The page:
The Goddess of Lemons
After Eugenio Montale’s “I Limoni”
Listen, my poet laureate.
If tonight I make a fool of myself at the piano
do me a little favor: applaud wildly, or scat.
Ride—for me, for love—astride the swift, verbose,
fossil-dove of peace between us,
medium-loud, secret ragtime,
to soothe my scratchings:
shame of twisted fingers,
pride of perfect pitch,
this desire for tea with honey & lemon
that comes from a night of throats.
Meet me under the balcony
if you want to be my blue sky:
We’ll paint chiaroscuros
to the goddess of eggs, sing arias
to the god of hopeless quests,
dig up fistfuls of earth
& sleep in a sweet unrest.
Let’s enjoy this passion
like a miracle of war,
let’s feel richer not poorer this year
because of the odor of lemons.
Come, embrace my queer quickening,
abandon your shield & your wine
which conceal your last secrets,
risk my talons
like a scorpion of Nature
for the moment of death of the world, the moment we do not have,
the final abrogation when we will fall mute
in the middle of a squall.
Let’s prepare for lightning,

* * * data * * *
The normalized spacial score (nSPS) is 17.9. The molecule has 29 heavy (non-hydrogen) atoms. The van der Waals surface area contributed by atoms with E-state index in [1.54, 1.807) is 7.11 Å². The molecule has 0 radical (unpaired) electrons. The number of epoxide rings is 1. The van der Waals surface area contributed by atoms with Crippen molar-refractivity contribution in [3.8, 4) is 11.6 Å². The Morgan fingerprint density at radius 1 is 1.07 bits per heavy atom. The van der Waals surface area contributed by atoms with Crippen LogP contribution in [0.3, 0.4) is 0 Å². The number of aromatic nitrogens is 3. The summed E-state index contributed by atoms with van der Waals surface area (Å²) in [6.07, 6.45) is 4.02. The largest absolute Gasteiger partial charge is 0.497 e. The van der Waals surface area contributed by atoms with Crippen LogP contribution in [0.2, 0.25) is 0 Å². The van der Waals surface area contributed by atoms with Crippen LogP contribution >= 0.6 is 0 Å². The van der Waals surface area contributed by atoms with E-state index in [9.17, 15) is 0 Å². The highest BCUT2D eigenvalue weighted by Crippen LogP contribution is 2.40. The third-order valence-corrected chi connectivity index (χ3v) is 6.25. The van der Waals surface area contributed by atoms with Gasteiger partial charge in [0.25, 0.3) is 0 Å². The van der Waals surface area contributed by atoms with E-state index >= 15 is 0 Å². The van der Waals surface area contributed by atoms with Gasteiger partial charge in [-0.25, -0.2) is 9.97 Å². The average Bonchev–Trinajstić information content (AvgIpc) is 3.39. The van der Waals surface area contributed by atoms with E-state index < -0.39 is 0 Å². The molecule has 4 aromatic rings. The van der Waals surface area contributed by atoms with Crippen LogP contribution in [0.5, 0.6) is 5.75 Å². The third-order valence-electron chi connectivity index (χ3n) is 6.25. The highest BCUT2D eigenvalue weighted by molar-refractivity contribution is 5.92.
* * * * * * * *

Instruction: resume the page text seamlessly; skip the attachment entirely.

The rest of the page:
our minds for discord,
not the perfume
of a journey of just language.
Song & silence can’t fail the test
of the ultimate Divinity,
Desire: my illusory mouth & the time of riposte,
rumors of blue doves that dance
solos for piccolo, piano, cithara.
The priggish stance of the earth, toward sun; one movement
against the tedium of winter;
the light in your locs—love lives.
When a journey ends like this
you can be sure it’s the goddess of lemons:
tart sherbet of her heart,
petty scrotum lust,
that naughty story about yellow
she tells the sun when they’re alone.
Minal Hajratwala (www.minalhajratwala.com) is author of the award-winning epic Leaving India: My Family’s Journey from Five Villages to Five Continents (2009), which was called “incomparable” by Alice Walker and “searingly honest” by the Washington Post, and editor of Out! Stories from the New Queer India (2013). Her latest book is Bountiful Instructions for Enlightenment, published by The (Great) Indian Poetry Collective, a collective of which she is a co-founder. She graduated from Stanford University, was a fellow at Columbia University, and was a 2011 Fulbright-Nehru Senior Scholar. As a writing coach, she loves helping people give voice to untold stories.
Ben McClendon is a PhD student in creative writing at the University of Tennessee. He previously studied poetry at Northern Arizona University after teaching high school English for several years. His poems have appeared in Indiana Review, Yemassee, Chautauqua, Redivider, Rattle, Word Riot, and elsewhere. Ben lives with his husband in Knoxville.
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